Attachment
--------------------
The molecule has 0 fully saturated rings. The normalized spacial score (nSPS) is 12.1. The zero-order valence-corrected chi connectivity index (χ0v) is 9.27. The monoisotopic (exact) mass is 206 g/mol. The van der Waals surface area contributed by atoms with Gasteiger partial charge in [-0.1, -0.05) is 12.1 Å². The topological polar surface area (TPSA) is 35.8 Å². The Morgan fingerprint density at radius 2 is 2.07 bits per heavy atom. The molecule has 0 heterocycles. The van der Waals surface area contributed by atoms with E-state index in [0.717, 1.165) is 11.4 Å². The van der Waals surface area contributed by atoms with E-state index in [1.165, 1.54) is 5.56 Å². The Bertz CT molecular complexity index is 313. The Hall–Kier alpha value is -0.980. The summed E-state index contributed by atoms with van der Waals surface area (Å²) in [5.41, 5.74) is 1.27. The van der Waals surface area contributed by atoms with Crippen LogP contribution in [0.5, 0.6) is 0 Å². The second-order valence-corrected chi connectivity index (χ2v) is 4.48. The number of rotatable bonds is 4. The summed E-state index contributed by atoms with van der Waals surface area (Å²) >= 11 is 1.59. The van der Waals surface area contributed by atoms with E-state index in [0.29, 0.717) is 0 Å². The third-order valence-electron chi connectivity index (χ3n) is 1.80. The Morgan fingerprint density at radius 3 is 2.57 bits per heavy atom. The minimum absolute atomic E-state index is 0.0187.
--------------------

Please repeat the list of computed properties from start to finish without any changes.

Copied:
The molecule has 0 fully saturated rings. The normalized spacial score (nSPS) is 12.1. The zero-order valence-corrected chi connectivity index (χ0v) is 9.27. The monoisotopic (exact) mass is 206 g/mol. The van der Waals surface area contributed by atoms with Gasteiger partial charge in [-0.1, -0.05) is 12.1 Å². The topological polar surface area (TPSA) is 35.8 Å². The Morgan fingerprint density at radius 2 is 2.07 bits per heavy atom. The molecule has 0 heterocycles. The van der Waals surface area contributed by atoms with E-state index in [0.717, 1.165) is 11.4 Å². The van der Waals surface area contributed by atoms with E-state index in [1.165, 1.54) is 5.56 Å². The Bertz CT molecular complexity index is 313. The Hall–Kier alpha value is -0.980. The summed E-state index contributed by atoms with van der Waals surface area (Å²) in [5.41, 5.74) is 1.27. The van der Waals surface area contributed by atoms with Crippen LogP contribution in [0.5, 0.6) is 0 Å². The second-order valence-corrected chi connectivity index (χ2v) is 4.48. The number of rotatable bonds is 4. The summed E-state index contributed by atoms with van der Waals surface area (Å²) >= 11 is 1.59. The van der Waals surface area contributed by atoms with E-state index in [0.29, 0.717) is 0 Å². The third-order valence-electron chi connectivity index (χ3n) is 1.80. The Morgan fingerprint density at radius 3 is 2.57 bits per heavy atom. The minimum absolute atomic E-state index is 0.0187.